After enjoying this moment they skied and flew back down on their speedwings and landed on Stor-Kongsvatnet lake where it was absolutely calm. All had a big smile on their face and they had to admit that this was a lifetime session, if not the best ever. They were all very tired, trudging back to the car and falling right asleep after some beers at the flat.
Time flew by and the next day thew crew already had to load up the car and drive all the way back to Tromso to catch their flights the next day. During this drive they passed by countless perfectly kiteable peaks. There is SO much terrain that remains to be explored up there in the far north of Norway.
It felt really good to them that they finally succeeded to climb up new mountains, explore unridden terrain and ski or fly back down. It was good to see that even with relatively less preparatory effort you can achieve so much. Whilst the mountains in AK remain a dimension of their own (“Everything is bigger, tougher and harder than it looks” – Paul Claus / bushpilot legend), Norway is just around the corner! It’s only a four hour flight and you can find snowkiting playgrounds you thought only exist in AK or other places far away. The terrain on the Lofoten Islands or the Lyngen Alps is perfect for combining traditional alpinism (i.e. ski-touring, climbing) with new approaches such as snowkiting and speedflying. You can freedom camp on a glacier and ride steep slopes or you can find the one mountain ridge that is perfectly exposed to the wind and ride it up and ski down until your legs fall off.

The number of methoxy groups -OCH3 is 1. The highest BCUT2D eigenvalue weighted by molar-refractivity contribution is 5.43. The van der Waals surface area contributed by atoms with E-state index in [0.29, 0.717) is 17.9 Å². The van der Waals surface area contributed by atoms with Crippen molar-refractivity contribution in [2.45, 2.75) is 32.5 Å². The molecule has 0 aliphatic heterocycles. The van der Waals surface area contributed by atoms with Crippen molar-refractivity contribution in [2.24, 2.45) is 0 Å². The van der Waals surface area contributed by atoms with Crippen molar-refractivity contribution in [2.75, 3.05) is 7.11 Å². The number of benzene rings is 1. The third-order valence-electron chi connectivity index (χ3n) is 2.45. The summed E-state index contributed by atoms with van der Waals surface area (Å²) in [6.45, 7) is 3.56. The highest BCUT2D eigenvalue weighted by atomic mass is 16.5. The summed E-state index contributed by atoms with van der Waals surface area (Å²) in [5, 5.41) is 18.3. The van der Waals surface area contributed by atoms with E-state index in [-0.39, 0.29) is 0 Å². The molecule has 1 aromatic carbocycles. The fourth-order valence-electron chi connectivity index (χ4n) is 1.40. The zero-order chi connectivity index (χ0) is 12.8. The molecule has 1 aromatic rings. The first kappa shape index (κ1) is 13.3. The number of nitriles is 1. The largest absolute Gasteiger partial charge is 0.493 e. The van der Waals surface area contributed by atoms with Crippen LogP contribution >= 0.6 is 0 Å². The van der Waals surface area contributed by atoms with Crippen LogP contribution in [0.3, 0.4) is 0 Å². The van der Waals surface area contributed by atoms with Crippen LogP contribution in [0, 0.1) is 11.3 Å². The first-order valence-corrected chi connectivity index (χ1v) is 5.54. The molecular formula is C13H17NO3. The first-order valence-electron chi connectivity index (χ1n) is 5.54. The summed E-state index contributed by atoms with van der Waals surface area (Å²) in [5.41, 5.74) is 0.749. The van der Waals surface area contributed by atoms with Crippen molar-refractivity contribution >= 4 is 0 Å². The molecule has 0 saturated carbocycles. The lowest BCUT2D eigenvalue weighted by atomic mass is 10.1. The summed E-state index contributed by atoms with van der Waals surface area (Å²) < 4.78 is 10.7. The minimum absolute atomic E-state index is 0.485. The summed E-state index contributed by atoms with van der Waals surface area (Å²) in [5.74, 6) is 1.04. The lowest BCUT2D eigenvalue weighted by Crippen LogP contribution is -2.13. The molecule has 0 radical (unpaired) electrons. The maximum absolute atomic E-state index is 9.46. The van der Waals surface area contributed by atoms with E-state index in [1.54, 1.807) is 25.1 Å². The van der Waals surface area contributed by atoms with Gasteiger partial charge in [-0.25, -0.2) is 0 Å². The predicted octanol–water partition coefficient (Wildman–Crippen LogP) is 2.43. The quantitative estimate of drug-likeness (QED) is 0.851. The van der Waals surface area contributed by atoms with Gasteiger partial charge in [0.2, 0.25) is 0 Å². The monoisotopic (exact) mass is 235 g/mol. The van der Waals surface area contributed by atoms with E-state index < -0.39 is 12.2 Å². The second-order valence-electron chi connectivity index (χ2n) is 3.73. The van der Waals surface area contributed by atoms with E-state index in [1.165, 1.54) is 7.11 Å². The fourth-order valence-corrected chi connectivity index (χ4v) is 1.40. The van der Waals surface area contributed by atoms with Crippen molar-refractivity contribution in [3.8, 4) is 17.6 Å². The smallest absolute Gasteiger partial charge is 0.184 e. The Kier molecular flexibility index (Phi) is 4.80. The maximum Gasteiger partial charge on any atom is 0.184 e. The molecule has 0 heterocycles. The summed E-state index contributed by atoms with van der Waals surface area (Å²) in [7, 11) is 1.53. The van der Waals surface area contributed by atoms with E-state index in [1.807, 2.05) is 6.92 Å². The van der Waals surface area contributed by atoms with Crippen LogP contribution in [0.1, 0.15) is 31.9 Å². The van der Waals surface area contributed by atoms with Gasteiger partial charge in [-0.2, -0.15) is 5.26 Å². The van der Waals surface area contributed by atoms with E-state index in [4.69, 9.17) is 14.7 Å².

Even in the plane taking off they were pressing their noses against the window armed with a pen adding cross after cross on the map. Sebastian, Tobi, Philip and Maxi will definitely be back!
Best time of year
In April you will have more than 14 hours of daylight and chances are high that you will still have good snow. Considering the according to locals very unusual warm front encountered it is recommended to go there from mid-March until mid-April. According to locals the Lofoten sometimes have less snow than the Lyngen Alps which is why it would make sense to first visit the Lofoten Islands and then the Lyngen Alps.
How to get there
SAS offeres frequent flights to Tromso and you can buy additional baggage at decent rates.
How to get around
You will definitely need a rental car to get around the area. These are super costly and renting a big van with friends does not really pay-off. The four guys squeezed into a stationwagon and tried to get as much stuff up on the roof as possible. The Shredrack came in very handy for that!
Where to stay
Gear to bring
When visiting the area it is definitely a good idea to bring regular ski-touring gear. Also this is an alpine environment with an avalanche hazard, so the usual set of beacon, shovel and probe is a must.
There is a great online map called UT.no where you can find cabins, tracks and more. You can also purchase standard topographic maps. If you like to mess around with spatial data you can also download the raw data of the official topographic maps at www.kartverket.no, which is an online portal of the Norwegian Mapping Authority. QGIS is a recommended open-source geographical information system tool, that can be used to display the data.
Norway is not cheap! The flights to get there are ok but when you go shopping, especially alcohol or meat, prices are
The locals recommend to check the weather at www.yr.no.
Text: Sebastian Bubmann
Pictures: Sebastian Bubmann, Philip Kuchelmeister, Tobias Deckert, Maximilian Kuehnhauser